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Tom Brady skipping the Patriots' OTAs is noteworthy but not that big of a deal in the grand scheme of things

The best quarterback in football remains absent from voluntary workouts.

Super Bowl LII - New England Patriots - Practice Photo by Elsa/Getty Images

Yesterday, organized team activities opened across the NFL and some notable players were nowhere to be found. Among the group of absentees were the New England Patriots' two biggest stars in quarterback Tom Brady and tight end Rob Gronkowski. Both are expected back on the field once the mandatory portion of offseason workouts begin in early June but for now they have decided to sit out voluntary workouts.

Brady's absence in particular – he is the only starting quarterback to skip OTAs – made the media rounds yesterday. Patriots Wire's Henry McKenna thinks that it “matters enormously.” NBC Boston's Tom Curran believes that it “underscores just how dug in Brady is“ in his confrontation with head coach Bill Belichick. ESPN's Adam Schefter sees this as “a red flag that says all is not perfectly well.“ The Boston Sports Journal's Greg Bedard writes that this situation “is a bad look.”

All those opinions are certainly valid as this is the latest culmination of all the smoke that has been coming out of Foxboro for the last few months. They also reflect that the 2018 offseason is different for the Patriots' quarterback compared to the last few. But how big of a deal is Brady’s absence really in the grand scheme of things? Probably not as big as some headlines and speculations make believe.

We know that the whole affair is complicated with Brady, Belichick and team owner Robert Kraft all possibly involved. We also know that Brady – habitually underpaid compared to his peers – has not yet received the usual contract extension he gets when there are but two seasons left on his deal. Furthermore, we know that the greatest quarterback of all time has put an emphasis on trying to balance his football life and his family life this offseason.

Brady acknowledged this when he publicly spoke at the Milken Institute Global Conference in California earlier this offseason: “Part of this offseason for me is certainly about still preparing for what’s ahead in my next journey, my next mountain to climb with this group of teammates,” the reigning league MVP said. “But it’s also that a lot of people are getting the short end of the stick in my life – certainly my wife and my kids.”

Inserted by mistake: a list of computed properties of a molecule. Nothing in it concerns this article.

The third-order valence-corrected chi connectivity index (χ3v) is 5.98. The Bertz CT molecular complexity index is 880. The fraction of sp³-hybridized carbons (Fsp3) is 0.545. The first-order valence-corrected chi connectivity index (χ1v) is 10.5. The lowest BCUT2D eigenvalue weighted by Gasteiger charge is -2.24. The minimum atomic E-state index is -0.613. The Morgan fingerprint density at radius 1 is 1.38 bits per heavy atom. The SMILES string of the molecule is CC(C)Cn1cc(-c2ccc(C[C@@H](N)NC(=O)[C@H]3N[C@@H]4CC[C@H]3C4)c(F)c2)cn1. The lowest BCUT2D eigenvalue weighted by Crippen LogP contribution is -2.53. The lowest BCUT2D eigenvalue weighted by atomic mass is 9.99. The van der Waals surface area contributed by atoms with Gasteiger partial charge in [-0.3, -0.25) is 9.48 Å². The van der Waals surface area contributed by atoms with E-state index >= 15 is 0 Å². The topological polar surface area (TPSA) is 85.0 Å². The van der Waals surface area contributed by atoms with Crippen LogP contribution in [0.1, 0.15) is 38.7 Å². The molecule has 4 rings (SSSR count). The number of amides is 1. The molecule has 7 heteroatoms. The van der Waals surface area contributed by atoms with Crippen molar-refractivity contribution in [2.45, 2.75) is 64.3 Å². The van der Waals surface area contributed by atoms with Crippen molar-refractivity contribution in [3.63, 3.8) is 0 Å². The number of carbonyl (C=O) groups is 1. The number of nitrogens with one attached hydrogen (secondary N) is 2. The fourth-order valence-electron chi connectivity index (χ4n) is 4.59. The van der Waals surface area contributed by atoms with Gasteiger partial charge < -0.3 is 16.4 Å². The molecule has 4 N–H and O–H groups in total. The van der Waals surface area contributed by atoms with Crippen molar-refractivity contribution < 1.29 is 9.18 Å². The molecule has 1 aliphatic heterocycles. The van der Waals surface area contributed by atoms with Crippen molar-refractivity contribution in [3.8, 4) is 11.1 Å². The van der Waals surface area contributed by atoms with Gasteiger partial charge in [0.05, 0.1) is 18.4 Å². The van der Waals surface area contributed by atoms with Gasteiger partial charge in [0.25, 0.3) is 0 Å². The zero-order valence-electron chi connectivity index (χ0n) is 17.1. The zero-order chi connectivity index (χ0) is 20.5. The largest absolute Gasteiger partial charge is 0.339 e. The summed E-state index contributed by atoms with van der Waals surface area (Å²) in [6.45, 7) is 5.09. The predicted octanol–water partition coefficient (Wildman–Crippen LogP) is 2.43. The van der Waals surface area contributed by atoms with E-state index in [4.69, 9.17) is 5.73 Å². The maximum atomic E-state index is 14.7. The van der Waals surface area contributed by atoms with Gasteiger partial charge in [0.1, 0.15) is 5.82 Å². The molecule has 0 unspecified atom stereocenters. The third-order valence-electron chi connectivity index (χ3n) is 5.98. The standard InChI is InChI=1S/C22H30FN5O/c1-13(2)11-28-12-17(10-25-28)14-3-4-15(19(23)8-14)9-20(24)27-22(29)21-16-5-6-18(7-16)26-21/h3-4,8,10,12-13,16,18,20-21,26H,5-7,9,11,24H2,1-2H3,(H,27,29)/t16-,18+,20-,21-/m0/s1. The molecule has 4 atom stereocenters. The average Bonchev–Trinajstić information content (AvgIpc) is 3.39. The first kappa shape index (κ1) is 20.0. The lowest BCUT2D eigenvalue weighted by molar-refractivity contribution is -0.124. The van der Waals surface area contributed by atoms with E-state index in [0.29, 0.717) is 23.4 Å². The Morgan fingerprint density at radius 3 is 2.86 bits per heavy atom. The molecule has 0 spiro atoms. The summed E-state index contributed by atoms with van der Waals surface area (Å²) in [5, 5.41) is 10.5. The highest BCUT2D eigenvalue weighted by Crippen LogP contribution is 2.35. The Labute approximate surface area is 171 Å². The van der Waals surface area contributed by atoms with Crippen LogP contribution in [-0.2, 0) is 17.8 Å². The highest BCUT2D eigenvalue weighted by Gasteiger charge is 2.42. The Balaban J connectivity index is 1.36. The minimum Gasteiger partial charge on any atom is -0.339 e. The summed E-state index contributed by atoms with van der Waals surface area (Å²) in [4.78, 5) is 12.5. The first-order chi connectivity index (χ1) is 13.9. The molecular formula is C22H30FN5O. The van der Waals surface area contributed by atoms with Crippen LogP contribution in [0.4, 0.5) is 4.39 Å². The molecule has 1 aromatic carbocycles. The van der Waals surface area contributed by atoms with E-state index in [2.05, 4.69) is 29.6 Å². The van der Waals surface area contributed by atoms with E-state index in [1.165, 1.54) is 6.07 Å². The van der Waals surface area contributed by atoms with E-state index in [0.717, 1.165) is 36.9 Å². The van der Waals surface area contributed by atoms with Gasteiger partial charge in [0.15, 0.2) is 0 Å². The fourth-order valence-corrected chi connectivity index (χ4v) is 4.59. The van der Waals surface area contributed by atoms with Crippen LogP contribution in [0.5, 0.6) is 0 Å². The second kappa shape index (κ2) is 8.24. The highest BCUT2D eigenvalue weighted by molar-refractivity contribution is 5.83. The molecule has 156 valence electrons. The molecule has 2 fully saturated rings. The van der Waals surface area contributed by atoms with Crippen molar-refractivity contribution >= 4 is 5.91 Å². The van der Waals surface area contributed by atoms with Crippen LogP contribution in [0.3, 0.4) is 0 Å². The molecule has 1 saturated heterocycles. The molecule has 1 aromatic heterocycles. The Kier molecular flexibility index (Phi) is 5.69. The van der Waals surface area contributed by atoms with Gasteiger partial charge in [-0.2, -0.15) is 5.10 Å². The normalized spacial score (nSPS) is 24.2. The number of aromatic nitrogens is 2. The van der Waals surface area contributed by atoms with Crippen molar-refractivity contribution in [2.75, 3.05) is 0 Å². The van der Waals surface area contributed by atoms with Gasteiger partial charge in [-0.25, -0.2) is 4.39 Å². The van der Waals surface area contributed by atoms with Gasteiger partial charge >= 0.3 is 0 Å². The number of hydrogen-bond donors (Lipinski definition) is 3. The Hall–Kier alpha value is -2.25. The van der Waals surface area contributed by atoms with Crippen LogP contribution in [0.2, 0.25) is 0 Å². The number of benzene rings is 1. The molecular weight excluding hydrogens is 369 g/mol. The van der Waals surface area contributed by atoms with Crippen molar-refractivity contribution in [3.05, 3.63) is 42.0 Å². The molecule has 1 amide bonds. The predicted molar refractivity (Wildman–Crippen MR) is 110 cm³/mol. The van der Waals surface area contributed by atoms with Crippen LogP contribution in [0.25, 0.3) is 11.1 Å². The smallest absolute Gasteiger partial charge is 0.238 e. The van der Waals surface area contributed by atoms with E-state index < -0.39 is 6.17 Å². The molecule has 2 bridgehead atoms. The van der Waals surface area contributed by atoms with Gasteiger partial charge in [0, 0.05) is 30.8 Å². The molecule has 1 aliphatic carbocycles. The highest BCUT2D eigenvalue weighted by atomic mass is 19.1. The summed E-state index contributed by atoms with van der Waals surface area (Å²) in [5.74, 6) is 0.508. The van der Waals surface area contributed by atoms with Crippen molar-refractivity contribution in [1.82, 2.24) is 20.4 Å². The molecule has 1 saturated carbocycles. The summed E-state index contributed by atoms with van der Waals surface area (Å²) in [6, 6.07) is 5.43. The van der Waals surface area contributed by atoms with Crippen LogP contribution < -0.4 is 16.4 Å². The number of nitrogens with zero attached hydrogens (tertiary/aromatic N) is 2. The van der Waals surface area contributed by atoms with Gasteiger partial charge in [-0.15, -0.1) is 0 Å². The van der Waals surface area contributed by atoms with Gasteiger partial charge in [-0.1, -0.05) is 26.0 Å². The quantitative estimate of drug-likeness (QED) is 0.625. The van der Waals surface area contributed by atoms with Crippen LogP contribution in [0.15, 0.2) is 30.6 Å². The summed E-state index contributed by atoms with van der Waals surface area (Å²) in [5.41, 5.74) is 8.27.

“I need to invest in them, too,” Brady continued. “My kids are 10, 8 and 5. They’re not getting younger, so I need to take time so I can be available to them, too. [...] I’ve really spent the last two or three months doing those things, and I think I’m really trying to fill my tank up so that when I do go back, I can go back and I think I’ll actually be, in my mind, a better player, a better teammate, because I’ll be really rejuvenated.”

This approach is different when compared to the past as Brady has regularly participated in voluntary offseason workouts over the years. However, somewhere along the way something has obviously changed – whether it is because of family, Belichick, his contract status, or a combination of all three. The matter of fact is that the best quarterback in all of football is absent and it can very well be seen as another shot fired in an ongoing conflict.

Here's the thing, though: None of it will matter much if Brady steps onto the practice fields with his teammates on June 5. The Patriots will open their mandatory minicamp that day and the veteran quarterback is expected to be among the participants. All the drama leading up to the minicamp sessions will then at least partially be a thing of the past. Brady will be back under center to lead an offense that will likely also include Gronkowski.

And anything but Brady looking his sharp usual self at that point would be a surprise. After all, he knows both how to run New England's offense at its highest efficiency and how to prepare himself for the season. “Football is year-round for me,” the soon-to-be 41-year old said in late April. At least in 2018, this approach does not include voluntary workouts – but unless proven otherwise Brady should still get the benefit of the doubt for the path he has decided to take this year.

Yes, him being absent might send some wrong signals and ultimately even be a form of passive aggression directed towards Belichick. It might set a bad example for his younger teammates and result in less intense workouts over the course of the offseason. But when it matters, does anybody really believe that the quarterback will not be available? That he will hold out (skipping voluntary workouts is not that)? That he will not bring his A-game?

Or that his absence caught the Patriots by surprise? Belichick, after all, pointed out during his pre-draft press conference in mid-April that he maintains a line of communication to players that are not present at workouts for one reason or another. It would therefore be both a surprise and beyond that a stark deviation from the norm if Brady did not notify the Patriots of his plans to skip the first phases of voluntary offseason workouts.

This does not mean that there are no potential issues that need to be resolved as it relates to Brady, Belichick and Kraft. In the end, however, none of the three men will allow any issues to torpedo the Patriots' 2018 season. It has been that way ever since the early 2000s – and it will likely continue to be that way this year no matter if Brady participates in organized team activities or not.